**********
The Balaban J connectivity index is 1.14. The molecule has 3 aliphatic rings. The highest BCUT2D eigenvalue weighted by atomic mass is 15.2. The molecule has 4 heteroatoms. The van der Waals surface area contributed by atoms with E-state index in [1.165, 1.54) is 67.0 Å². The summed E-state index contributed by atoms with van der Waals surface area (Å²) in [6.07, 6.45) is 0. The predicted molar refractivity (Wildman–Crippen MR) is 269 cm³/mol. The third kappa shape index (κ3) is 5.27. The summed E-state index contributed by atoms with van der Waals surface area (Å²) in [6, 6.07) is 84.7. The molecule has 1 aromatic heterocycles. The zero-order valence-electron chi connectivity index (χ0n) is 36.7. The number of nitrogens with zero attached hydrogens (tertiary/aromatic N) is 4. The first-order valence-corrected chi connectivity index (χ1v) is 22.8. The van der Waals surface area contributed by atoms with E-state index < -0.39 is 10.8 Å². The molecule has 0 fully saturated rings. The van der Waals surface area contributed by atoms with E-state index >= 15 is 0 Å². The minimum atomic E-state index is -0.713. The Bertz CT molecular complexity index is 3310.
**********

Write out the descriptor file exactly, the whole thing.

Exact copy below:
The Balaban J connectivity index is 1.14. The molecule has 3 aliphatic rings. The highest BCUT2D eigenvalue weighted by atomic mass is 15.2. The molecule has 4 heteroatoms. The van der Waals surface area contributed by atoms with E-state index in [1.165, 1.54) is 67.0 Å². The summed E-state index contributed by atoms with van der Waals surface area (Å²) in [6.07, 6.45) is 0. The predicted molar refractivity (Wildman–Crippen MR) is 269 cm³/mol. The third kappa shape index (κ3) is 5.27. The summed E-state index contributed by atoms with van der Waals surface area (Å²) in [6, 6.07) is 84.7. The molecule has 1 aromatic heterocycles. The zero-order valence-electron chi connectivity index (χ0n) is 36.7. The number of nitrogens with zero attached hydrogens (tertiary/aromatic N) is 4. The first-order valence-corrected chi connectivity index (χ1v) is 22.8. The van der Waals surface area contributed by atoms with E-state index < -0.39 is 10.8 Å². The molecule has 0 fully saturated rings. The van der Waals surface area contributed by atoms with E-state index >= 15 is 0 Å². The minimum atomic E-state index is -0.713. The Bertz CT molecular complexity index is 3310.